Emerging roles of mitotic autophagy
Eugenia Almacellas, Caroline Mauvezin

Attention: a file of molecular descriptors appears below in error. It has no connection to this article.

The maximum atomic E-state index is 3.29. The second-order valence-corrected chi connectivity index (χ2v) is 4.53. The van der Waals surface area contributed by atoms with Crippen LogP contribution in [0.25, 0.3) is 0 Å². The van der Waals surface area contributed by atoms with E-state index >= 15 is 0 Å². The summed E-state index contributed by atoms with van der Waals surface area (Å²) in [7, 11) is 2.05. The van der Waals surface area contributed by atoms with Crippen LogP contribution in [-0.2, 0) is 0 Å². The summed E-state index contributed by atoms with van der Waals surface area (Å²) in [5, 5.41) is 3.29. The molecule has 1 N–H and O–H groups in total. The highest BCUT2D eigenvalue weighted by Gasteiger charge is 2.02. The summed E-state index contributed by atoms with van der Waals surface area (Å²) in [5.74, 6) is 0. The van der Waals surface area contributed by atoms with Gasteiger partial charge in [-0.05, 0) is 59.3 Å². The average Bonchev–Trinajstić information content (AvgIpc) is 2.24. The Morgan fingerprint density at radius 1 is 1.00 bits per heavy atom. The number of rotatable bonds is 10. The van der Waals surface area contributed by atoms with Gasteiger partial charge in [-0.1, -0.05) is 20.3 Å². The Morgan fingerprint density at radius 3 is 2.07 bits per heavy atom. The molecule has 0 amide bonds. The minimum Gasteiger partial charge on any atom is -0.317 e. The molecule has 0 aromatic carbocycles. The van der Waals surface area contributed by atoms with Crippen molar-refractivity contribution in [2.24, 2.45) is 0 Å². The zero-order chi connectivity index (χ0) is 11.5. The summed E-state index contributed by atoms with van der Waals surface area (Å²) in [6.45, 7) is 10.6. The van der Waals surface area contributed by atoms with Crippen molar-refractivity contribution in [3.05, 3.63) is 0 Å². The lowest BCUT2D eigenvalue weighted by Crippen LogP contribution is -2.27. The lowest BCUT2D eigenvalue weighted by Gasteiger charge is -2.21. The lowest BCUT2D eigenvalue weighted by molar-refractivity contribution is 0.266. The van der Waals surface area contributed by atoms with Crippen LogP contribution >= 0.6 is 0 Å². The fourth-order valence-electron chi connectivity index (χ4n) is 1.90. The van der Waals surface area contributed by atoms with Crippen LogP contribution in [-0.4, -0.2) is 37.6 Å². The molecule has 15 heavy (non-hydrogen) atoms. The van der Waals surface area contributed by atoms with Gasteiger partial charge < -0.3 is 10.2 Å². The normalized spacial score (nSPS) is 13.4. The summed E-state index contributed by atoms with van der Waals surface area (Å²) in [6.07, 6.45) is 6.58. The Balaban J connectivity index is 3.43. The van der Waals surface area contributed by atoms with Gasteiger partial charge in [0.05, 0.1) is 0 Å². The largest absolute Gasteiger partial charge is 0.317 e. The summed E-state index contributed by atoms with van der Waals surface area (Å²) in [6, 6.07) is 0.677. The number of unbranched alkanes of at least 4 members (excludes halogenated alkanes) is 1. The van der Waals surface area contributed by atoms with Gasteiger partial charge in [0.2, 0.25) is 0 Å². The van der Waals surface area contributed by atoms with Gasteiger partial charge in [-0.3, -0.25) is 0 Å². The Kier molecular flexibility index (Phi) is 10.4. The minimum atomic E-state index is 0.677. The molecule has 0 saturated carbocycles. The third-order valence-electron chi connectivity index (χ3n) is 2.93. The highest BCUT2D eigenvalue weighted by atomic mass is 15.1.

Lysosomes exert pleiotropic functions to maintain cellular homeostasis and degrade autophagy cargo. Despite the great advances that have boosted our understanding of autophagy and lysosomes in both physiology and pathology, their function in mitosis is still controversial. During mitosis, most organelles are reshaped or repurposed to allow the correct distribution of chromosomes. Mitotic entry is accompanied by a reduction in sites of autophagy initiation, supporting the idea of an inhibition of autophagy to protect the genetic material against harmful degradation. However, there is accumulating evidence revealing the requirement of selective autophagy and functional lysosomes for a faithful chromosome segregation. Degradation is the most-studied lysosomal activity, but recently described alternative functions that operate in mitosis highlight the lysosomes as guardians of mitotic progression. Because the involvement of autophagy in mitosis remains controversial, it is important to consider the specific contribution of signalling cascades, the functions of autophagic proteins and the multiple roles of lysosomes, as three entangled, but independent, factors controlling genomic stability. In this Review, we discuss the latest advances in this area and highlight the therapeutic potential of targeting autophagy for drug development.